To the Editor:
I wanted to let you know that after all these years, the Holy Cross Magazine of April 1999 finally became relevant.
I enjoyed reading about some of the people of that era, particularly their
accomplishments. I also valued the story concerning the descriptive episodes
during the campus
recruiting by General Electric, since everything I knew came from the newspaper
and was incomplete. I think some of the student demands at the time were excessive,
but I also think that the school’s administration probably acted before
they thought out the problem.
At any rate, as I look back on nearly 60 years, my reaction today would be different
than it was at the time. Good show.
A.G. Mack, M.D., ’40
To the Editor:
Raising five small children, hating and disagreeing with the Vietnam War, praying
for the “boys” whose lives were on the line, being disillusioned
by those who chose the route to Canada … that’s how we spent
the 60s! Yesterday, we read the Vietnam issue and my wife was touched to
tears. Being a Korean War veteran, I was struck by the pathos evinced on
both sides for what History has established as a fruitless conflict. Thank
you for a remarkable edition!
Bill Collins ’49
To the Editor:
In the April issue of the Holy Cross Magazine, Mr. Donald N.S. Unger noted
that Holy Cross was spared the violence experienced by other campuses in
the 1969–70 academic year and asked, “Why?” The article
credits Fr. Swords (then president of the college), David O’Brien (a
history assistant professor) and the sense of community on campus. Since
the article deals almost exclusively with the first semester of that year,
I would like to address the second semester and offer other factors that
were at least as important in avoiding conflict as the ones cited.
1. Pacifist students. There was a large bloc of students at Holy Cross who
opposed the war in Vietnam and who also opposed the use of violence in expressing
their anti-war views. On key occasions in the spring of 1970, they spoke up
or intervened to keep incidents from escalating to violence.
2. ROTC students. As emotions erupted over the Cambodian invasion, the Navy
and Air Force ROTC students at Holy Cross adopted a deliberate policy of restraint
and conflict avoidance that was intended to prevent confrontations that might
explode into something more dangerous.
3. The staff of Today. The daily newsletter was a valuable aid in providing
accurate information during the crisis and in squelching rumors that might
have snowballed into incidents.
4. Deans Shays, McClain, Harrington, and O’Neil. They were visibly present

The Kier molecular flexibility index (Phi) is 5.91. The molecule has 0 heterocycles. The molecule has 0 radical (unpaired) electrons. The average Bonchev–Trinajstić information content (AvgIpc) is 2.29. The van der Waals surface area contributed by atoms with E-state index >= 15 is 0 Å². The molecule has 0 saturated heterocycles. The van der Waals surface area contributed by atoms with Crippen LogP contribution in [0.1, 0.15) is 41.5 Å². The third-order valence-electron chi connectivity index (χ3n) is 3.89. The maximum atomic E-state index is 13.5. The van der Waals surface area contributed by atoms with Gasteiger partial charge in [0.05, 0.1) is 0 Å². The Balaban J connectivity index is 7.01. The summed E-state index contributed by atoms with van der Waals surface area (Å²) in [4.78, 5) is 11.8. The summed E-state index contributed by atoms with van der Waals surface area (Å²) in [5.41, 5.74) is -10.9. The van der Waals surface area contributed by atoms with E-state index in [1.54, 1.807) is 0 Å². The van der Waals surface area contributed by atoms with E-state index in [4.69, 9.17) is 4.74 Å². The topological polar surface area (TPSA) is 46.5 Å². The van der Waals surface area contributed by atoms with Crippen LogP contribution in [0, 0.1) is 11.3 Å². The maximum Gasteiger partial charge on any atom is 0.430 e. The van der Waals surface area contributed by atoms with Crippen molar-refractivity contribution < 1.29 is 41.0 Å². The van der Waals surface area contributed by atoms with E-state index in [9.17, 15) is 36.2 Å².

at the major events of May, yet remained in the background. Students who desired
to avoid violence had an immediate outlet for passing information they thought
might be useful.
5. Fr. Brooks (then vice president of the College) and Fr. Fahey. As your photo
on Page 14 shows, Fr. Brooks was also a visible presence during the crisis.
I have no other direct knowledge of his and Fr. Fahey’s contributions,
but I suspect they were active in helping Fr. Swords behind the scenes.
6. The small size of the college. Most of the student antagonists in the crisis
had shared classes, majors, dorms, other extracurricular activities, and friends.
In some classes, there was considerable personal respect, and I think all of
this helped temper events.
7. The Kent State example. Nobody remotely expected anything like Kent State
to occur at Holy Cross, but it reminded us all of the unexpected directions
that uncontrolled passions could take.
8. The fundamental sense of fairness at the college. The majority of students
truly believed that while they might disagree with someone, that individual
had a right to an opinion.
One final note. In April 1975, I was plane commander of a Navy, land-based,
P-3 patrol aircraft operating out of U-tapao Thailand during the fall of South
Vietnam. As I taxied out with my crew at dawn on the 28th to support the Seventh
Fleet, two South Vietnamese F-5s which had just fled their country were being
disarmed at the end of the runway. When we returned at sunset, the field was
jammed with all kinds of South Vietnamese military aircraft, including many
transports, and I was told that 2500 refugees had flown in that day. The scenario
was repeated the next day and, during our dawn to dusk flight on the 29th,
another 1500 refugees landed in U-tapao. Their country was gone and the war
was over, one of the saddest chapters in American history. While I did not
take part in the Vietnam War, I essentially attended the funeral for South
Brendan J. O’Donnell ’71
To the Editor:
As a proud alumna of The Cross, I am writing to express my enjoyment of Holy
Cross Magazine. Since graduating in 1993, the magazine has evolved into a
magnificent representation of the pride and honor many alumni exude over
their alma mater and the time spent there. This issue in particular, April
1999, did a superb job with its main feature on Vietnam and its effects around
the country, including Worcester, Mass., and the Holy Cross community. Kudos
to all involved in this classy production. Thank you tremendously for the
hard work on Holy Cross Magazine.
Lisa M. Cascio ’93
To the Editor:
You are doing a marvelous job with the new format of our alumni/ae magazine.
While I’ve always enjoyed past publications — every issue — each